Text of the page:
‘I wish to say, at the outset, that I have the fullest possible confidence in the remaining members of this Committee to do justice, in the first place to the nation, and in the second place to myself, in this all-important subject. The Dáil will appreciate that since the outset of the sittings of the Committee, numerous unfair and unscrupulous attacks have been made on my honour, and the motives which led me and my advisers in my department to come to certain conclusions in regard to broadcasting. Because of the peculiar position I occupy, my hands were tied, and they are still tied, and it is very good of you, Sir, and the Committee, to give me just one brief moment to touch on a point or two which may form the subject of misconception, not so much here at home, where matters are better understood and where one can fairly believe in the justice of his fellow man, but in places beyond. The main principle which I contended for in the long and serious discussions leading up to this White Paper was the establishment of an Irish Broadcasting Station, with no connection whatever with anything outside the country. I should like to make it clear, because of these attacks of the last week or two, that in this respect, at any rate, my judgement has been vindicated. There are other matters which will form the subject of discussion when we come to deal with this subject, and that is the evidence submitted by me in relation to private versus State control. If the evidence of this Committee were made public, as I must say I would have very much favoured, it would remove any misconception on this point. My reasons for State control have been fully explained to the Committee, and it is, perhaps, a bit unfortunate that these reasons are not before the Dáil. They are very fully set out and they speak for themselves.

 

In regard to the controversy between Mr. Belton and Deputy Figgis, my name has been mentioned by Deputy Figgis here, and I think in justice to everybody, in justice to a man who is not here, as well as to one who is here, the matter ought not to be gone into without having all the evidence. I am sure that everybody desires a fair show for all the people concerned in this matter. The question of my right to issue licences prior to the erection of a Broadcasting Station has also been brought into play, and my view-point was fully dealt with before the Committee. I think when the public examine those reasons, they will find that there was some justice in the case which I advanced. This is merely a personal explanation, and I only want to say that this subject of broadcasting which has occupied the attention of the Committee for nineteen sittings, and which will continue to occupy its attention for many others, is a subject which occupied my attention and that of the heads of my Department for a period of six months, and has formed a bone of contention in other countries. It is a subject upon which one cannot lightly formulate a judgment. It is necessary to have all the evidence for and against and to weigh that evidence very carefully. All I have to say is, that it would be unreasonable for anybody to come to a conclusion without that evidence, and I believe that for that reason sooner or later the Dáil will find itself compelled—it may do it without either force or compulsion— to publish the entire evidence bearing on broadcasting.’[1]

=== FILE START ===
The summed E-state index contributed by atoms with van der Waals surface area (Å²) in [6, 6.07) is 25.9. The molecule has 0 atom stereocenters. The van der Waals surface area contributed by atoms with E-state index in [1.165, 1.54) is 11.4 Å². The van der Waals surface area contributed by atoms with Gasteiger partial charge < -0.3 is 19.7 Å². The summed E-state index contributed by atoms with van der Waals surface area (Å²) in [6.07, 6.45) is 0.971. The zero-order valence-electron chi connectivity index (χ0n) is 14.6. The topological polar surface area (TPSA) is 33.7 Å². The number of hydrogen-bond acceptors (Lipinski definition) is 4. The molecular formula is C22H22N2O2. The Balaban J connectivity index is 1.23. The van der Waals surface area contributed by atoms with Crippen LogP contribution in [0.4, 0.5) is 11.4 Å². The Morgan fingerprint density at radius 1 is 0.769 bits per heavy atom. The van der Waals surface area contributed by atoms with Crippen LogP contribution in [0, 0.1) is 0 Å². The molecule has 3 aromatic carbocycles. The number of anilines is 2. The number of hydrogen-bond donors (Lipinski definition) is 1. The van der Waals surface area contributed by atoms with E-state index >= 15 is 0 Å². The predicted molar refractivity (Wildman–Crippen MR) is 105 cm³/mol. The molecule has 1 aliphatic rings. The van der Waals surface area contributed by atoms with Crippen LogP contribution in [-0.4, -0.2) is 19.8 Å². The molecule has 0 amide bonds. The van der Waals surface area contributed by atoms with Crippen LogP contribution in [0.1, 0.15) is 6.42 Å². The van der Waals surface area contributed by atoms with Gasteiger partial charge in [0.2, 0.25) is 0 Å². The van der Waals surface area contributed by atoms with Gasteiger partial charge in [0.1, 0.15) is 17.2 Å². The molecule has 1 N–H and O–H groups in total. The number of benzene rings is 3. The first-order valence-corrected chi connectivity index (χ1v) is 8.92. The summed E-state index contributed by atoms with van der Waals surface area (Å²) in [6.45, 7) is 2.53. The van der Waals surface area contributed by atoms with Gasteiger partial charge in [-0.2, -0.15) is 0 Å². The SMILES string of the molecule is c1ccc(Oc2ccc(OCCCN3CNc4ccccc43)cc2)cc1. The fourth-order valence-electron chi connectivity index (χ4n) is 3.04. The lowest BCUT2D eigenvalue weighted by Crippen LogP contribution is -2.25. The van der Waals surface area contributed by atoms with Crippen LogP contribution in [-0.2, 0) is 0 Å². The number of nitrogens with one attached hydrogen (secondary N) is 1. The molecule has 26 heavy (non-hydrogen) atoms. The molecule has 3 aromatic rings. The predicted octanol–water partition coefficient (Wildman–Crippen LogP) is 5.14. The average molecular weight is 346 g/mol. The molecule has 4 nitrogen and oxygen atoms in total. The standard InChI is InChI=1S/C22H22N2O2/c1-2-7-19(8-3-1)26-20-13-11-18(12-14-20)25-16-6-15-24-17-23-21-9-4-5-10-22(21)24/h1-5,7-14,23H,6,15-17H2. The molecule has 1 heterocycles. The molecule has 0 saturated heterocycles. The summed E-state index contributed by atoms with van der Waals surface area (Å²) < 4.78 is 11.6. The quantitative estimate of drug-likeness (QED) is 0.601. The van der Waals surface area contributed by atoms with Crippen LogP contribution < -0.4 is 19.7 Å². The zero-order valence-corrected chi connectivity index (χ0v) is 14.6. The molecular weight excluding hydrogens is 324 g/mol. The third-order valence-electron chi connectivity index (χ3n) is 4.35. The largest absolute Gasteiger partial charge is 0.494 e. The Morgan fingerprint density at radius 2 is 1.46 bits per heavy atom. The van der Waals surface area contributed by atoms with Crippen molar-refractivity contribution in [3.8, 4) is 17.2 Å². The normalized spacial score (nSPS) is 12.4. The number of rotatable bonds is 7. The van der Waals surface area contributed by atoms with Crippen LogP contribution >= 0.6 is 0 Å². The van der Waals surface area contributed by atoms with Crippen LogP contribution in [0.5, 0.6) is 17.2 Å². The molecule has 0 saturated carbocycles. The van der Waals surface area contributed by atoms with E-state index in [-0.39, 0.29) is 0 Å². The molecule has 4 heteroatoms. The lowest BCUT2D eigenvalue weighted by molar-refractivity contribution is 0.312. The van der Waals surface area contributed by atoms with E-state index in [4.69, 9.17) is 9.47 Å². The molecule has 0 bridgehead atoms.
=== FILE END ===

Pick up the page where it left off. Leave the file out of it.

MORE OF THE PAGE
It was headline news but finally,

Broadcasting should be a State service purely—the installation and the working of it to be solely in the hands of the Postal Ministry. (Final Report of the Special Committee to consider the Wireless Broadcasting)

The final report was delivered to the Dáil on March 28th 1924.

 

Darrell Figgis was at the heart of the Irish broadcasting debate in the 1920’s but he became a tragic figure in Irish history. Born in Rathmines, Dublin in 1882 he spent many of his early years in India where his father was a tea merchant. He returned to Ireland where he became a journalist and a poet. In 1913 he joined the newly formed Irish Volunteers and with Erskine Childers was one of the chief organisers of the Howth Gunning running exercise in 1914 with the importation of arms from Germany in response to the Ulster Volunteers landing of weapons[2].

 

During the 1916 Rising, Figgis was in Achill with his wife and although he took no part in the rebellion he was interned by the British. When he was released, he was made Secretary of Sinn Fein and during the War of Independence was jailed yet again. He was drafted in by the first Dáil to join the committee to write the nation’s first constitution. During this time relations between Michael Collins, the then Minister for Finance and Figgis deteriorated. In 1922 he was elected to Dáil Eireann in the new Irish Free State as an independent TD for Dublin County. In June of that year Harry Boland ordered four men to attack Figgis’s home on Fitzwilliam Street. One of those four was future Lord Mayor and stalwart of Dublin’s Jewish community Ben Briscoe. The newspaper headlines screamed ‘Shorn Samson, Unbearding the Lion’ when the attackers cut off half of Figgis’s famous red beard.  In his memoirs Briscoe wrote

"Never a time went by without a bit of fun. Such an occasion was the degrading of Darrell Figgis...You should see him strolling down O'Connell Street in smartly cut clothes, with his red hair gleaming like newly polished boots, and a fine, red, square-cut beard that was his special pride. Now Figgis started making some very detrimental remarks about the IRA. We did not consider him a menace, he was too much the lightweight but he annoyed us with his waspish stings...Some of us held him tipped back on his swivel chair while one man produced a glittering razor. Figgis squealed like a pig ...I think he would have been happier had we just cut his throat.